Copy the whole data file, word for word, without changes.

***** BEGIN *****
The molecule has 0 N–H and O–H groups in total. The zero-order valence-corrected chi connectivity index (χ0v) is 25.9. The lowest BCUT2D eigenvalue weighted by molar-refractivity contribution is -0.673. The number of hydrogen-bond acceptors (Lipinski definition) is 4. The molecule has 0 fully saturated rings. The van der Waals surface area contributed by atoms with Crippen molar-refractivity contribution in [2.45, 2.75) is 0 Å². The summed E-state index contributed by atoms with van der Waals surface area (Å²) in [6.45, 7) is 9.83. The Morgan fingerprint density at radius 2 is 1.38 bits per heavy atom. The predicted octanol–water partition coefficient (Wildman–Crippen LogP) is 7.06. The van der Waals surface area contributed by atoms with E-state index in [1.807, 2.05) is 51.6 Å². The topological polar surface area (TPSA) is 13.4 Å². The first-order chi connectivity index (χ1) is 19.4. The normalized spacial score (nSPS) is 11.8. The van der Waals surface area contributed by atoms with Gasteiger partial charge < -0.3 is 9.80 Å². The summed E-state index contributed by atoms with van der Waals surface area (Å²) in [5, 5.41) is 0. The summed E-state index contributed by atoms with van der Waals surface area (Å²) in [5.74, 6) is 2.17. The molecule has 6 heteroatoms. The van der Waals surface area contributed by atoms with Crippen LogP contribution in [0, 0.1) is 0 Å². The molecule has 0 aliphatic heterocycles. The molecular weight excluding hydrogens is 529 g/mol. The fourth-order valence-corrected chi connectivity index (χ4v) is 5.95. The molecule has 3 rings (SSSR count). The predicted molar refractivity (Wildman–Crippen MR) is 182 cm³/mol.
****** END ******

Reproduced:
The molecule has 0 N–H and O–H groups in total. The zero-order valence-corrected chi connectivity index (χ0v) is 25.9. The lowest BCUT2D eigenvalue weighted by molar-refractivity contribution is -0.673. The number of hydrogen-bond acceptors (Lipinski definition) is 4. The molecule has 0 fully saturated rings. The van der Waals surface area contributed by atoms with Crippen molar-refractivity contribution in [2.45, 2.75) is 0 Å². The summed E-state index contributed by atoms with van der Waals surface area (Å²) in [6.45, 7) is 9.83. The Morgan fingerprint density at radius 2 is 1.38 bits per heavy atom. The predicted octanol–water partition coefficient (Wildman–Crippen LogP) is 7.06. The van der Waals surface area contributed by atoms with E-state index in [1.807, 2.05) is 51.6 Å². The topological polar surface area (TPSA) is 13.4 Å². The first-order chi connectivity index (χ1) is 19.4. The normalized spacial score (nSPS) is 11.8. The van der Waals surface area contributed by atoms with Gasteiger partial charge < -0.3 is 9.80 Å². The summed E-state index contributed by atoms with van der Waals surface area (Å²) in [5, 5.41) is 0. The summed E-state index contributed by atoms with van der Waals surface area (Å²) in [5.74, 6) is 2.17. The molecule has 6 heteroatoms. The van der Waals surface area contributed by atoms with Crippen LogP contribution in [0, 0.1) is 0 Å². The molecule has 0 aliphatic heterocycles. The molecular weight excluding hydrogens is 529 g/mol. The fourth-order valence-corrected chi connectivity index (χ4v) is 5.95. The molecule has 3 rings (SSSR count). The predicted molar refractivity (Wildman–Crippen MR) is 182 cm³/mol.